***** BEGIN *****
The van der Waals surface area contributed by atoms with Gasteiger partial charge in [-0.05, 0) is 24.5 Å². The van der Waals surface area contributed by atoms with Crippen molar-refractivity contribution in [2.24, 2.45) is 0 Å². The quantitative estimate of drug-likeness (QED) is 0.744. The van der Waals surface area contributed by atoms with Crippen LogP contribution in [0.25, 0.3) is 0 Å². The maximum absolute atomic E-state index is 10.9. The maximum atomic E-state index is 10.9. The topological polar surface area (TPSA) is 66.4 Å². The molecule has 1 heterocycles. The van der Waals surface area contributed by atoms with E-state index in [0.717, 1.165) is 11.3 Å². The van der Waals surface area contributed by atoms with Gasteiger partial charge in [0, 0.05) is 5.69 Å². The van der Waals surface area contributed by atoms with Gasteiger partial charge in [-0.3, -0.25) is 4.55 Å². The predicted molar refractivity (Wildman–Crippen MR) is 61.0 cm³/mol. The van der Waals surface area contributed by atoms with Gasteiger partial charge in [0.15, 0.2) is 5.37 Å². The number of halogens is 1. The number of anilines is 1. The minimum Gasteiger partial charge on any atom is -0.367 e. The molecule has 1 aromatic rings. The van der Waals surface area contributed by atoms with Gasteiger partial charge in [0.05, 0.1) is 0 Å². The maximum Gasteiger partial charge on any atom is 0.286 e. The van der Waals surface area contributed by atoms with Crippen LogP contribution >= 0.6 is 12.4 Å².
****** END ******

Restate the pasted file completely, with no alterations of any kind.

The van der Waals surface area contributed by atoms with Gasteiger partial charge in [-0.05, 0) is 24.5 Å². The van der Waals surface area contributed by atoms with Crippen molar-refractivity contribution in [2.24, 2.45) is 0 Å². The quantitative estimate of drug-likeness (QED) is 0.744. The van der Waals surface area contributed by atoms with Crippen LogP contribution in [0.25, 0.3) is 0 Å². The maximum absolute atomic E-state index is 10.9. The maximum atomic E-state index is 10.9. The topological polar surface area (TPSA) is 66.4 Å². The molecule has 1 heterocycles. The van der Waals surface area contributed by atoms with E-state index in [0.717, 1.165) is 11.3 Å². The van der Waals surface area contributed by atoms with Gasteiger partial charge in [0, 0.05) is 5.69 Å². The van der Waals surface area contributed by atoms with Gasteiger partial charge in [-0.3, -0.25) is 4.55 Å². The predicted molar refractivity (Wildman–Crippen MR) is 61.0 cm³/mol. The van der Waals surface area contributed by atoms with Gasteiger partial charge in [0.15, 0.2) is 5.37 Å². The number of halogens is 1. The number of anilines is 1. The minimum Gasteiger partial charge on any atom is -0.367 e. The molecule has 1 aromatic rings. The van der Waals surface area contributed by atoms with Gasteiger partial charge in [0.05, 0.1) is 0 Å². The maximum Gasteiger partial charge on any atom is 0.286 e. The van der Waals surface area contributed by atoms with Crippen LogP contribution >= 0.6 is 12.4 Å².